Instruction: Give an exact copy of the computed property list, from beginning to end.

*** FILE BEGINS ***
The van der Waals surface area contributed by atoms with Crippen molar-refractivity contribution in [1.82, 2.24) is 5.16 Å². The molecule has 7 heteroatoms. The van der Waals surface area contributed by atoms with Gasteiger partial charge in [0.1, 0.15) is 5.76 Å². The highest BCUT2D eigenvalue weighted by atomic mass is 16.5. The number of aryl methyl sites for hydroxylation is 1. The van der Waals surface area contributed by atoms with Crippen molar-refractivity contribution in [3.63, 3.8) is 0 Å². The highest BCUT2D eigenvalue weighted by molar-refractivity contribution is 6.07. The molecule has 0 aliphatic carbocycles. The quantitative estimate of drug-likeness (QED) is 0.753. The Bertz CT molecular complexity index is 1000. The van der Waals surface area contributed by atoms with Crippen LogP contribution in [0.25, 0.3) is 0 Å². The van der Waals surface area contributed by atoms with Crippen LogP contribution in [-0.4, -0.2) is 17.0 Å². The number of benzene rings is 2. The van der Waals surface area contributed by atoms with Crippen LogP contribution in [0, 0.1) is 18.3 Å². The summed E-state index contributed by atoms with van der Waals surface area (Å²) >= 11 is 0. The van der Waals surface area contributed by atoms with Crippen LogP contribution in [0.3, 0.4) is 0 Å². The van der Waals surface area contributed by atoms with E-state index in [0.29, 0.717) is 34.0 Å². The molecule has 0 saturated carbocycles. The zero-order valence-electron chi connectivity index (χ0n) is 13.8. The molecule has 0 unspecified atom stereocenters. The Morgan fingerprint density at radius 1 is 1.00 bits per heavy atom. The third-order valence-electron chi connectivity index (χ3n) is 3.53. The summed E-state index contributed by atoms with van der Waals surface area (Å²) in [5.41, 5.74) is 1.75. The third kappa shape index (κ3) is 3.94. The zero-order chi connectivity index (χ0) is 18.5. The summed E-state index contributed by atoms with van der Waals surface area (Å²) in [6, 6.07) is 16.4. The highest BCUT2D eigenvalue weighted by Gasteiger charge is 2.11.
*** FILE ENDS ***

The van der Waals surface area contributed by atoms with Crippen molar-refractivity contribution in [1.82, 2.24) is 5.16 Å². The molecule has 7 heteroatoms. The van der Waals surface area contributed by atoms with Gasteiger partial charge in [0.1, 0.15) is 5.76 Å². The highest BCUT2D eigenvalue weighted by atomic mass is 16.5. The number of aryl methyl sites for hydroxylation is 1. The van der Waals surface area contributed by atoms with Crippen molar-refractivity contribution in [3.63, 3.8) is 0 Å². The highest BCUT2D eigenvalue weighted by molar-refractivity contribution is 6.07. The molecule has 0 aliphatic carbocycles. The quantitative estimate of drug-likeness (QED) is 0.753. The Bertz CT molecular complexity index is 1000. The van der Waals surface area contributed by atoms with Crippen LogP contribution in [0.25, 0.3) is 0 Å². The van der Waals surface area contributed by atoms with Crippen LogP contribution in [-0.4, -0.2) is 17.0 Å². The number of benzene rings is 2. The van der Waals surface area contributed by atoms with Crippen LogP contribution in [0, 0.1) is 18.3 Å². The summed E-state index contributed by atoms with van der Waals surface area (Å²) >= 11 is 0. The van der Waals surface area contributed by atoms with Crippen LogP contribution in [0.3, 0.4) is 0 Å². The van der Waals surface area contributed by atoms with E-state index in [0.29, 0.717) is 34.0 Å². The molecule has 0 saturated carbocycles. The zero-order valence-electron chi connectivity index (χ0n) is 13.8. The molecule has 0 unspecified atom stereocenters. The Morgan fingerprint density at radius 1 is 1.00 bits per heavy atom. The third-order valence-electron chi connectivity index (χ3n) is 3.53. The summed E-state index contributed by atoms with van der Waals surface area (Å²) in [5.41, 5.74) is 1.75. The third kappa shape index (κ3) is 3.94. The zero-order chi connectivity index (χ0) is 18.5. The summed E-state index contributed by atoms with van der Waals surface area (Å²) in [6, 6.07) is 16.4. The highest BCUT2D eigenvalue weighted by Gasteiger charge is 2.11.